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"Doing Absolutely Nothing Since 1982."

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The Holy Grail Press is dedicated to promoting work that standard publishers... you know, those with standards, might be reluctant to publish, which pretty much leaves poetry.  And let's face it:  No one publishes poetry.  So in the end, we’re left with a lot of free time.

 

 

 

Word of the Every So Often  

June 17, 2021

auteur:  (noun)  (pronounced:  oh-ter)  usually the director of a movie (but it can apply to other media) who has such influence over the outcome of the film that he or she is considered the "author."  Stanley Kubrick is seen as many as an auteur, especially when it comes to a movie like The Shining, which would've probably been just another silly Steven King movie if done by anybody else.

  

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...What's Old at the Press 

Tuesday, June 15, 2021

Father’s Day

Ask any father.  He’ll tell you.  Father’s Day is a crock.  Oh, sure, you get a tie, but to a dad, a tie is like giving your mother a vacuum.  You see, the thing is, Father’s Day is in the summer, and Mother’s Day is during the school year.  So moms get all the fun stuff that the kids make, like homemade cards or baby food jars filled with water and glitter.  Fathers get doodley.  What we need is a holiday that we can appreciate, one where we get to sit around and drink beer and watch sports... well... other than the Super Bowl, or the World Series, or Nascar, or any given weekend from, say, August through February, or March through July. 

 

Even the history of Father’s Day is a crock.  For instance, President Woodrow Wilson signed Mother’s Day into law.  Who do the fathers get?  Richard Nixon.  And even at that, it was Johnson who, in 1966, “declared that the third Sunday in June would be Father's Day.” Nixon only signed it into law in 1972 to help with his re-election... and we all know how well that presidency went.  (Honor Your Father... At Least Once a Year)

 

Probably the only reason Father’s Day exists at all is because of Mother’s Day.  Oh, sure, you can say it stems from the memorial service in Monongah, West Virginia, following a mining accident in 1907 that killed a whole bunch of men, many of whom happened to be fathers (which, curiously enough, often seems to be the case when a large group of men get killed).  Or you can credit a lady named Sonora Smart Dodd, who, along with her five brothers and sisters were raised solely by her father when her mother died in the early part of the 20th century.  But even Dodd was inspired by Anna Jarvis, the founder of Mother’s Day. (Father's Day in United States)

 

In 1909 Dodd began her campaign in her home town of Spokane, Washington, and by the following year succeeded in getting Washington State to recognize “...the nation’s first statewide Father’s Day on July 19, 1910.” (Father’s Day)  And from there, the holiday spread... slowly.  President Wilson observed the day in 1916 by unfurling a flag in Spokane by pressing a button in Washington, D.C., a technological feat for the time.  In 1924, still well short of a national holiday, “President Calvin Coolidge made it a national event to ‘establish more intimate relations between fathers and their children and to impress upon fathers the full measure of their obligations.’" (Honor Your Father... At Least Once a Year)  You know, guys, it’s pretty pathetic that we need a presidential proclamation to remind us to take care of our families.

 

But then, probably the biggest obstacle in recognizing Father’s Day was the fathers.  I mean, we are talking guys here.  “As one historian writes, they ‘scoffed at the holiday’s sentimental attempts to domesticate manliness with flowers and gift-giving, or they derided the proliferation of such holidays as a commercial gimmick to sell more products – often paid for by the father himself.’” (Father’s Day)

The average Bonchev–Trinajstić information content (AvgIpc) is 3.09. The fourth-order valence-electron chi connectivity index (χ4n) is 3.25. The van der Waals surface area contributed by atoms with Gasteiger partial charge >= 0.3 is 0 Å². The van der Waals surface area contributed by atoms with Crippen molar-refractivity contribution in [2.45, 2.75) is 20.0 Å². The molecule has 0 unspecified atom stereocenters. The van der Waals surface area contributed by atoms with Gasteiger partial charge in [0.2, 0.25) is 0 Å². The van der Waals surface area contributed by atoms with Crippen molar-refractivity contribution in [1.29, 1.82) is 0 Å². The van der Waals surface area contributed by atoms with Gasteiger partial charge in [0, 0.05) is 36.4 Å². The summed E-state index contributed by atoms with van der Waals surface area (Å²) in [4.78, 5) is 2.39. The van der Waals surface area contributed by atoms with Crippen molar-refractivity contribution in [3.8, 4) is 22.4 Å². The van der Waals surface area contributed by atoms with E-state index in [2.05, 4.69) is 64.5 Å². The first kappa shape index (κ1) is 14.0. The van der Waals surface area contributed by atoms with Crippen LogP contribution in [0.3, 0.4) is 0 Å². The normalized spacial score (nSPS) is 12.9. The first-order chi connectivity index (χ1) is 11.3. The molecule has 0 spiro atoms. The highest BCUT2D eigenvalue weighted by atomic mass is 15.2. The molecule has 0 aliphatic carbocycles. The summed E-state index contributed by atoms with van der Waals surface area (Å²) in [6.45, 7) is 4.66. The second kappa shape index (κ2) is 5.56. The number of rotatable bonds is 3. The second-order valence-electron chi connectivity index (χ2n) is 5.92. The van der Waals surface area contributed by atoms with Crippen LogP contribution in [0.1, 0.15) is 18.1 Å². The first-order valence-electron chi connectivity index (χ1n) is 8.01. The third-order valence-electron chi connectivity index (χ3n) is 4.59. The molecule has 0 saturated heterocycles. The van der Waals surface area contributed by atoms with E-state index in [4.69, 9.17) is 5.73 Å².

Even so, the idea of Father’s Day continued to grow, surviving the well meaning attempts in the ‘20s and ‘30s to scrap the day altogether, along with Mother’s Day, in favour of just one single holiday, Parents’ Day, based on the idea “‘that both parents should be loved and respected together.’” (Father’s Day)  But any kid, and every retailer, knows that if you share a holiday with somebody else, like having your birthday fall on Christmas, then you get shafted on your presents.  And even during the Depression, or maybe especially because of the Depression, retailers weren’t about to get behind any holiday that limited their sales.  By the time WWII engulfed the United States, even though Father’s Day still wasn’t a nationally declared holiday, it might as well have been.  And with the War, it became a way to honor those men in uniform. (Father’s Day) 

 

Since 1972, Father’s Day has been an official national holiday.  Even so, it’s still hard to get excited about it.  I mean, let’s face it:  Nobody’s going to buy dad a corsage, he’s not going to wear a new dress to church, and it’s doubtful that he’s even going to go out to lunch on that Sunday afternoon.  Sure, he’ll get some phone calls if his children can remember, but for the most part, it’s just another Sunday.  And since it’s in the summer, the lawn probably needs to be mowed... by dad.

 

 

Work Cited

 

“Father’s Day.”  2012.  History.com.  15 Aug. 2012.  http://www.history.com/topics/fathers-day

 

“Father's Day in United States.”  2012.  timeanddate.com.  15 Aug. 2012.  http://www.timeanddate.com/holidays/us/fathers-day

 

“Honor Your Father... At Least Once a Year.”  June 2003.  Wise Guide.  15 Aug. 2012.  http://www.loc.gov/wiseguide/jun03/father.html

9:18 am pdt 

Tuesday, June 8, 2021

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Thursday, June 3, 2021

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8:41 am pdt 

Tuesday, June 1, 2021

The Employee's Creed

I am an employee.
I work for the corporation
because they chose to hire me,
not because I chose to be hired by them.

I am an employee.
I will come in whenever I am told,
stay as late as they demand,
and do whatever they want for as long as I am there.
And if I should ever fail,
I will be replaced immediately with no recourse whatsoever.

I am an employee.
I may stand next to the Company President
and nod knowingly
as all the stockholders look on,